RNFL measurement with OCT is useful to diagnose and monitor progression in glaucoma. However, many non-glaucomatous optic neuropathies and central nervous system diseases can also cause RNFL thinning that mimics glaucoma. These pathologies include optic neuritis, compressive etiologies of the optic nerve, hereditary or traumatic optic neuropathies, multiple sclerosis, and degenerative diseases such as Alzheimer’s and Parkinson’s disease.13

Bock et al.14 used OCT to analyze the RNFL in patients with multiple sclerosis and in patients with glaucomatous optic nerve changes and found that the temporal quadrant was more affected in patients with optic neuritis. In another study, Kim et al.15 evaluated toxic and nutritional optic neuropathy and determined that RNFL thinning occurs as in glaucoma, but that the temporal fibers were affected first. Gupta et al.16 determined that among patients with similar average RNFL thickness, those with non-glaucomatous optic nerve cupping had lower macular thickness and macular volume compared to those with glaucomatous optic nerve cupping. They also reported that nasal and temporal RNFL thickness were lower in patients with non-glaucomatous optic nerve cupping compared to those with glaucomatous cupping.

RNFL thinning on OCT should be evaluated and analyzed with other additional examinations including the evaluation of non-glaucomatous cupping, central and color vision, and the existence of disproportionate optic nerve pallor. In RNFL measurements, wedge defects are more common along the superior and inferior vascular arcades in glaucoma. However, in non-glaucomatous etiologies, RNFL thinning could be sectoral, temporal, or diffuse, depending on the etiology, and nerve fiber loss is more common in the papillomacular bundle.12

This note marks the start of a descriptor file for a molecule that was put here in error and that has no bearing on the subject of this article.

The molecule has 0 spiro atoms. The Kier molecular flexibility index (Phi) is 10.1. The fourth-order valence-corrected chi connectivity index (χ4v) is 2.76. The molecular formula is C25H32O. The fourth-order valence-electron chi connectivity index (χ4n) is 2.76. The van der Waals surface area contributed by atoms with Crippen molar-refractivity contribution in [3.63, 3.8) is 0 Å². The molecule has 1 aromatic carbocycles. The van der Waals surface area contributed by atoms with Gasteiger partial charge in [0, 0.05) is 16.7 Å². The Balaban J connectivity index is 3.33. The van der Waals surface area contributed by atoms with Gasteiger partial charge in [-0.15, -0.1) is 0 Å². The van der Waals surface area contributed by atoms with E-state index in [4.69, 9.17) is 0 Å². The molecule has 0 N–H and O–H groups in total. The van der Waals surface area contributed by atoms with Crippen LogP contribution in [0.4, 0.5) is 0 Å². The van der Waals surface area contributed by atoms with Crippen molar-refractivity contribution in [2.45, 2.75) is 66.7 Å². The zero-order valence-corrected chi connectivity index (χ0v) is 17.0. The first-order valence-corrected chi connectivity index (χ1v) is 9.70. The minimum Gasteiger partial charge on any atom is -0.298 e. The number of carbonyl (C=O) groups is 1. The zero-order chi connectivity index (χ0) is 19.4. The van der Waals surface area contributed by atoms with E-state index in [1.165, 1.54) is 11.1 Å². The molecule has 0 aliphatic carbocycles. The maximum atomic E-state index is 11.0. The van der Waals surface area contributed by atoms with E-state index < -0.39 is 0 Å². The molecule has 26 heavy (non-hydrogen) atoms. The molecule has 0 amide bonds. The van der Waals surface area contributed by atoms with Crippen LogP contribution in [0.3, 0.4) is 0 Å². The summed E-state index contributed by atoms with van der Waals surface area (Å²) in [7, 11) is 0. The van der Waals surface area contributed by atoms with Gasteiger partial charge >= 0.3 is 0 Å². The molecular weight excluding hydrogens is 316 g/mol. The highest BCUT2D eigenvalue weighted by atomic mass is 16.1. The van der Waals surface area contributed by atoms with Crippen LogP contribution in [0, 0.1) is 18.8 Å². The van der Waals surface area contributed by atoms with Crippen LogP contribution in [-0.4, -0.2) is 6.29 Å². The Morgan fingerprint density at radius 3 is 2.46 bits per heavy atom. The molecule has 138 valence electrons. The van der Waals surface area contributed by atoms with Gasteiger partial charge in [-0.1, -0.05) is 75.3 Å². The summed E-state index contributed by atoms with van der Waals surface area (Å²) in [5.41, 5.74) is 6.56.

There is controversy regarding the management of sphenoid bone dysplasia. Rates of optic nerve involvement range between 50% and 90% in various studies.17 It is generally accepted that asymptomatic sphenoid bone dysplasia should be closely followed both clinically and radiologically, but does not require biopsy or surgery. Surgical decompression can be performed on patients with nerve compression-related symptoms. Surgical decompression of asymptomatic patients with signs of optic nerve compression on radiologic imaging remains debatable.18 In our case, the existence of optic nerve compression required neurosurgical consultation, which resulted in the decision to perform neurosurgery in order to prevent further compression and damage.

Our case emphasizes the importance of diagnosing glaucoma with extreme care. Non-glaucomatous diseases such as compressive etiologies can mimic glaucoma by producing glaucoma-like optic disc cupping, like in our case. Misdiagnosis and delay in starting appropriate treatment in such cases can have detrimental effects on long-term visual outcomes. Ophthalmologists should be aware of the differentiating features of non-glaucomatous optic neuropathy and consider neuroimaging to exclude any compressive lesions that mimic glaucoma.


Informed Consent: Obtained.

Peer-review: Externally peer reviewed.

Authorship Contributions

Surgical and Medical Practices: P.K., Ö.K., Ö.E., Concept: P.K., Ö.K., D.T.K., Design: Ö.K., D.T.K., Data Collection or Processing: P.K., D.T.K., Analysis or Interpretation: P.K., Ö.K., D.T.K., Ö.E., Literature Search: P.K., Writing: P.K., Ö.K.

Conflict of Interest: No conflict of interest was declared by the authors.

Financial Disclosure: The authors declared that this study received no financial support.